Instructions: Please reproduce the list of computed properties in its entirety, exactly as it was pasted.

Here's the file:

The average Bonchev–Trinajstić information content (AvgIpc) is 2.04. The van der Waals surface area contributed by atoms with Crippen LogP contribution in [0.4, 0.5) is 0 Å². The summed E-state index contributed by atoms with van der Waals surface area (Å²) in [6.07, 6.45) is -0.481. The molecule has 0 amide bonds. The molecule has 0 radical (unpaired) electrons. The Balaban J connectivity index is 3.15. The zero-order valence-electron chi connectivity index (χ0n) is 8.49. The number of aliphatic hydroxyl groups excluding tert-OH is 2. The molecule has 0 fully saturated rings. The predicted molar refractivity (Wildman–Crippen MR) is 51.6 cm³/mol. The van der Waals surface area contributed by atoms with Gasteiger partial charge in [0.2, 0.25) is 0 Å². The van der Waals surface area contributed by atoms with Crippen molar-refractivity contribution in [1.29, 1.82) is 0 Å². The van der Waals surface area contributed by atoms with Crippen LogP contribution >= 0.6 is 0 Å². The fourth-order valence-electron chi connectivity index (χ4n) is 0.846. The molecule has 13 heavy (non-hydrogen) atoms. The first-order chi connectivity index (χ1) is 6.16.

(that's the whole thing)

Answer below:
The average Bonchev–Trinajstić information content (AvgIpc) is 2.04. The van der Waals surface area contributed by atoms with Crippen LogP contribution in [0.4, 0.5) is 0 Å². The summed E-state index contributed by atoms with van der Waals surface area (Å²) in [6.07, 6.45) is -0.481. The molecule has 0 amide bonds. The molecule has 0 radical (unpaired) electrons. The Balaban J connectivity index is 3.15. The zero-order valence-electron chi connectivity index (χ0n) is 8.49. The number of aliphatic hydroxyl groups excluding tert-OH is 2. The molecule has 0 fully saturated rings. The predicted molar refractivity (Wildman–Crippen MR) is 51.6 cm³/mol. The van der Waals surface area contributed by atoms with Gasteiger partial charge in [0.2, 0.25) is 0 Å². The van der Waals surface area contributed by atoms with Crippen molar-refractivity contribution in [1.29, 1.82) is 0 Å². The van der Waals surface area contributed by atoms with Crippen LogP contribution >= 0.6 is 0 Å². The fourth-order valence-electron chi connectivity index (χ4n) is 0.846. The molecule has 13 heavy (non-hydrogen) atoms. The first-order chi connectivity index (χ1) is 6.16.